The new children’s room would have featured 25 to 50 seats and an assortment of books, toys and other resources. The proposal also included a room for teens, replacing the aisle that they are allotted in the current library.

In addition to youth rooms, a tranquility room was included in the design to give space to those who wish to study, relax, reflect or read in silence.

A major concern for citizens was the financial impact of the new building. The building was planned to cost around $19 million to build, subsidized with a $10 million grant from the Commonwealth of Massachusetts. The rest of the costs would have come from citizens, costing approximately $6.01 a week per household for the year of 2021.

Studies have shown that reconstruction of libraries in the Boston area have received a 40 percent increase in visitors in the first year they opened. According to a survey by the town of Wayland, the Wayland Public Library currently receives approximately 2,100 visitors a week.

The current Wayland Public Library.

The building plan was 33,000 square feet, nearly two and a half times the library’s current size, and was expected to need one and a half times more staff members. Raymond also wanted to hire a teen librarian to help out after school and gain experience.

In addition to more space, the new library plan included more accessibility to handicapped people. In the current library, wheelchair users cannot take the elevator, and the mezzanine is closed to people with a walker, wheelchair or stroller.

Part II: The Town Meeting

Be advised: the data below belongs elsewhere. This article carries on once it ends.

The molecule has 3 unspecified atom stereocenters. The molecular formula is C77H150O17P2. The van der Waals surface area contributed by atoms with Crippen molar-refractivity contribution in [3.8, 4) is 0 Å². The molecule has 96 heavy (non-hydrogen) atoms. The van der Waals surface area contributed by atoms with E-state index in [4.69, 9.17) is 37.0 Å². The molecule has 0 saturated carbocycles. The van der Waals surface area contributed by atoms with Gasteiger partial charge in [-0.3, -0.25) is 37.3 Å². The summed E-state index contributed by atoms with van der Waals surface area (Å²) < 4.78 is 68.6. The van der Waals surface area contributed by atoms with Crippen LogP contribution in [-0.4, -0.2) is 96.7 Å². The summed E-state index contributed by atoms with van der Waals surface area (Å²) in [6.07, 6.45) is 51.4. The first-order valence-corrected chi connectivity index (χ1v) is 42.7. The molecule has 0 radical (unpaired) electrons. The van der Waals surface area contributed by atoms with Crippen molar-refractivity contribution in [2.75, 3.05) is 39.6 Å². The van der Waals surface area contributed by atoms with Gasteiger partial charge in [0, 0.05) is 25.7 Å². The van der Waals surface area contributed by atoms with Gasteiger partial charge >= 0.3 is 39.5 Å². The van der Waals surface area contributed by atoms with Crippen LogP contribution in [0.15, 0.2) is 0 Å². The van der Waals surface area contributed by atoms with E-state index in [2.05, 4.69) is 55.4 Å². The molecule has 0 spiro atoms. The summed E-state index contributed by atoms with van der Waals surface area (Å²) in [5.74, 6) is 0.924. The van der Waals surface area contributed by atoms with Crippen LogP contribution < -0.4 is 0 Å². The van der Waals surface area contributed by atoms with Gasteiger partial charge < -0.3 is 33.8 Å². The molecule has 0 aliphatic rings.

The plan for the new library was put up for a vote during the Tuesday town meeting at the high school. An estimated 1,200 people attended the Tuesday meeting. Parking was limited and many attendees had to park at Happy Hollow or on side streets near the high school. Buses were available to shuttle people from designated parking locations to the high school.

There was a large police presence at the high school helping to direct traffic and control the crowd.

“There was a lot of planning that went into [the town meeting],” Wayland Police Chief Patrick Swanick said. “The fire chief and Lieutenant Gibbons did a lot of pre-planning with crowd control and setting up the entire venue.”

The meeting was held in the field house, but there was overflow seating available in the auditorium.

Article 17 addressed the new library proposal and was one of the first articles to be debated. Moderator Dennis Berry gave Wayland residents an opportunity to speak to the pros and cons of the article.

Senior Lucy Hughes spoke at the town meeting in support of the new library. Lucy’s father, Mark Peter Hughes, is a member of the Board of Library Trustees.

“I spoke because I really think a new library would have been good for our community,” Hughes said. “The new library isn’t going to affect me because I am graduating, but I wanted to do my part to speak for the younger kids of Wayland.”